There are a few myths regarding church discipline that I’d like to briefly respond to and clarify. First, let’s re-read the Lord Jesus’ words commanding this process.
Matthew 18:15 “If your brother sins against you, go and rebuke him in private. If he listens to you, you have won your brother. 16 But if he won’t listen, take one or two more with you, so that by the testimony of two or three witnesses every fact may be established. 17 If he pays no attention to them, tell the church. But if he doesn’t pay attention even to the church, let him be like an unbeliever and a tax collector to you.
Church discipline is unloving.
Jesus commands us to love one another (John 13.34-35) and commands us to confront sin, correct, and even excommunicate if necessary (Matt. 18.15-17). Because Jesus is not incoherent or contradicting himself, the logical conclusion is that church discipline is a necessary way of loving other Christians in unrepentant sin.
Church discipline is legalistic.
It can be. But so can telling the truth, not cheating on your spouse, or loving your neighbor. Does that mean we shouldn’t do it? The bottom line is that it’s a command and it must be obeyed by churches and Christians who love and follow Jesus Christ. Yes we must check our hearts to make sure we’re loving God and others, and that we’re doing it with a conscious rest and trust in the gospel, but we still must obey the command to discipline (like all other commands according to Matthew 28.20).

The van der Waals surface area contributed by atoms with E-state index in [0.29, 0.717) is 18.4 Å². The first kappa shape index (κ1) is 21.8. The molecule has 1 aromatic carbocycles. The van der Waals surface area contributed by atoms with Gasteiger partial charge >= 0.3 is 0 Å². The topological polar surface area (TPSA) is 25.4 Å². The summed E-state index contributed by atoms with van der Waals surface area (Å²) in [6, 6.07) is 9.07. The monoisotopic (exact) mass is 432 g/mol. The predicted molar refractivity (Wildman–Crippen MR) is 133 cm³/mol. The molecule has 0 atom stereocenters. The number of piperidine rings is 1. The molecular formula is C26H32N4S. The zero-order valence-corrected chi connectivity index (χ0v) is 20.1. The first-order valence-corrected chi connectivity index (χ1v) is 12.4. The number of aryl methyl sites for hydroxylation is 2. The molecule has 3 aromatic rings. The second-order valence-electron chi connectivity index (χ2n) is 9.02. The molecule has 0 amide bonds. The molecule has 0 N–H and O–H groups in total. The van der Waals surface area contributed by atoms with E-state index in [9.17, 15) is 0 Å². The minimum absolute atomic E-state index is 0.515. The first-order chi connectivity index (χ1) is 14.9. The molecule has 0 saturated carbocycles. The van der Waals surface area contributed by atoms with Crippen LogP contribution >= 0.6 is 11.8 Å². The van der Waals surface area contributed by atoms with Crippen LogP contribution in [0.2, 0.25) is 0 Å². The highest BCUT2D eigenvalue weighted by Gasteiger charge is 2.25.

Church discipline’s goal is to excommunicate someone.
This is not the goal. The goal is restoration of the sinning brother or sister. Or in Jesus’ terms, “winning your brother.” The tools we use to serve the sinning brother in leading them to restoration are the steps of church discipline, with the last one being excommunication. Excommunication is the last tool used in the process, but not the goal to be accomplished.
Church discipline is finally decided and practiced by the leadership.
The Lord Jesus says, “If he pays no attention to them, tell the church. But if he doesn’t pay attention even to the church, let him be like an unbeliever and a tax collector to you” (Matt. 18.17). So the church as a whole, not just the leadership, practices these last steps of discipline and the church as a whole is to treat the unrepentant brother or sister as an unbeliever.
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